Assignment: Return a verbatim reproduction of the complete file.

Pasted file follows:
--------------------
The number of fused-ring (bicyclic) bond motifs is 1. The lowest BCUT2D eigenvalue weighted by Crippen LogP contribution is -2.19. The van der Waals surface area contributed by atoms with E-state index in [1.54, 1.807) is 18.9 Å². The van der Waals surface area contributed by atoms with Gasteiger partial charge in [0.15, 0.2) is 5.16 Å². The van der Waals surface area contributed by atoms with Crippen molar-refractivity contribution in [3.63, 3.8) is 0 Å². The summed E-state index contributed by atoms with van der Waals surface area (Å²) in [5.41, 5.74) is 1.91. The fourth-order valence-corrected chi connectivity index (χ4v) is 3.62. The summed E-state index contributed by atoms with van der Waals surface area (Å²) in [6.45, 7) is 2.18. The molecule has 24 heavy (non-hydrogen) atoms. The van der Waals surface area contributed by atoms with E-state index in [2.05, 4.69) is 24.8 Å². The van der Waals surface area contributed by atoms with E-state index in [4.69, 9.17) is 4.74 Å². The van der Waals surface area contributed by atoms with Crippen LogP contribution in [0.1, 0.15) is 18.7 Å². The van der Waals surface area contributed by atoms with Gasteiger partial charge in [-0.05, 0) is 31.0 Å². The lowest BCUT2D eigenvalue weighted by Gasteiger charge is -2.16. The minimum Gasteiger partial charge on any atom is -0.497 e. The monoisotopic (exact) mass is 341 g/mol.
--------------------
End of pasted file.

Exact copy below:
The number of fused-ring (bicyclic) bond motifs is 1. The lowest BCUT2D eigenvalue weighted by Crippen LogP contribution is -2.19. The van der Waals surface area contributed by atoms with E-state index in [1.54, 1.807) is 18.9 Å². The van der Waals surface area contributed by atoms with Gasteiger partial charge in [0.15, 0.2) is 5.16 Å². The van der Waals surface area contributed by atoms with Crippen molar-refractivity contribution in [3.63, 3.8) is 0 Å². The summed E-state index contributed by atoms with van der Waals surface area (Å²) in [5.41, 5.74) is 1.91. The fourth-order valence-corrected chi connectivity index (χ4v) is 3.62. The summed E-state index contributed by atoms with van der Waals surface area (Å²) in [6.45, 7) is 2.18. The molecule has 24 heavy (non-hydrogen) atoms. The van der Waals surface area contributed by atoms with E-state index in [2.05, 4.69) is 24.8 Å². The van der Waals surface area contributed by atoms with E-state index in [4.69, 9.17) is 4.74 Å². The van der Waals surface area contributed by atoms with Crippen LogP contribution in [0.1, 0.15) is 18.7 Å². The van der Waals surface area contributed by atoms with Gasteiger partial charge in [-0.05, 0) is 31.0 Å². The lowest BCUT2D eigenvalue weighted by Gasteiger charge is -2.16. The minimum Gasteiger partial charge on any atom is -0.497 e. The monoisotopic (exact) mass is 341 g/mol.